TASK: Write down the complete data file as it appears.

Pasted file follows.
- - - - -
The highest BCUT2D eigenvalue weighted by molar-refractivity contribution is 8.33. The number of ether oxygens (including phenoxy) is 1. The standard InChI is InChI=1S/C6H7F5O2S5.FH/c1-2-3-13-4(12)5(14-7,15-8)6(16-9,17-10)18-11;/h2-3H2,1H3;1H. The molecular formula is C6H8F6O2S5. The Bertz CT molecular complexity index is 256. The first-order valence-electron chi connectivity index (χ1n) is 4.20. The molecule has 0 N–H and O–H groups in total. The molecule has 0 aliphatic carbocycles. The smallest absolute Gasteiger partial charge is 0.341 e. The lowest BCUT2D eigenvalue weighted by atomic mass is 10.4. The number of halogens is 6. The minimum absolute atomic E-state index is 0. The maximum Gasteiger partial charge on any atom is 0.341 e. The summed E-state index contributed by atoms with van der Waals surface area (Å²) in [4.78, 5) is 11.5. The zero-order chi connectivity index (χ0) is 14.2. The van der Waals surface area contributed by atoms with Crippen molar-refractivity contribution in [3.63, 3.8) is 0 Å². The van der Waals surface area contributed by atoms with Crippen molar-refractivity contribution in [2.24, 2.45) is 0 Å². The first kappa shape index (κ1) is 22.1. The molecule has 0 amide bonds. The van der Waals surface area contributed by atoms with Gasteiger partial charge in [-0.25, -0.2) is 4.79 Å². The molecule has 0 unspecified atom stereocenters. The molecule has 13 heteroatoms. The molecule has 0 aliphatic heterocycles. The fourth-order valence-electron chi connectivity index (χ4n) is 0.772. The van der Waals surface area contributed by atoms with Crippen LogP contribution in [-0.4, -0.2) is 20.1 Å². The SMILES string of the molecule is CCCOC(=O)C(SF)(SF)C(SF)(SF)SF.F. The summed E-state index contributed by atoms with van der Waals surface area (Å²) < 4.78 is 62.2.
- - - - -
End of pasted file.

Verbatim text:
The highest BCUT2D eigenvalue weighted by molar-refractivity contribution is 8.33. The number of ether oxygens (including phenoxy) is 1. The standard InChI is InChI=1S/C6H7F5O2S5.FH/c1-2-3-13-4(12)5(14-7,15-8)6(16-9,17-10)18-11;/h2-3H2,1H3;1H. The molecular formula is C6H8F6O2S5. The Bertz CT molecular complexity index is 256. The first-order valence-electron chi connectivity index (χ1n) is 4.20. The molecule has 0 N–H and O–H groups in total. The molecule has 0 aliphatic carbocycles. The smallest absolute Gasteiger partial charge is 0.341 e. The lowest BCUT2D eigenvalue weighted by atomic mass is 10.4. The number of halogens is 6. The minimum absolute atomic E-state index is 0. The maximum Gasteiger partial charge on any atom is 0.341 e. The summed E-state index contributed by atoms with van der Waals surface area (Å²) in [4.78, 5) is 11.5. The zero-order chi connectivity index (χ0) is 14.2. The van der Waals surface area contributed by atoms with Crippen molar-refractivity contribution in [3.63, 3.8) is 0 Å². The van der Waals surface area contributed by atoms with Crippen molar-refractivity contribution in [2.24, 2.45) is 0 Å². The first kappa shape index (κ1) is 22.1. The molecule has 0 amide bonds. The van der Waals surface area contributed by atoms with Gasteiger partial charge in [-0.25, -0.2) is 4.79 Å². The molecule has 0 unspecified atom stereocenters. The molecule has 13 heteroatoms. The molecule has 0 aliphatic heterocycles. The fourth-order valence-electron chi connectivity index (χ4n) is 0.772. The van der Waals surface area contributed by atoms with Crippen LogP contribution in [-0.4, -0.2) is 20.1 Å². The SMILES string of the molecule is CCCOC(=O)C(SF)(SF)C(SF)(SF)SF.F. The summed E-state index contributed by atoms with van der Waals surface area (Å²) < 4.78 is 62.2.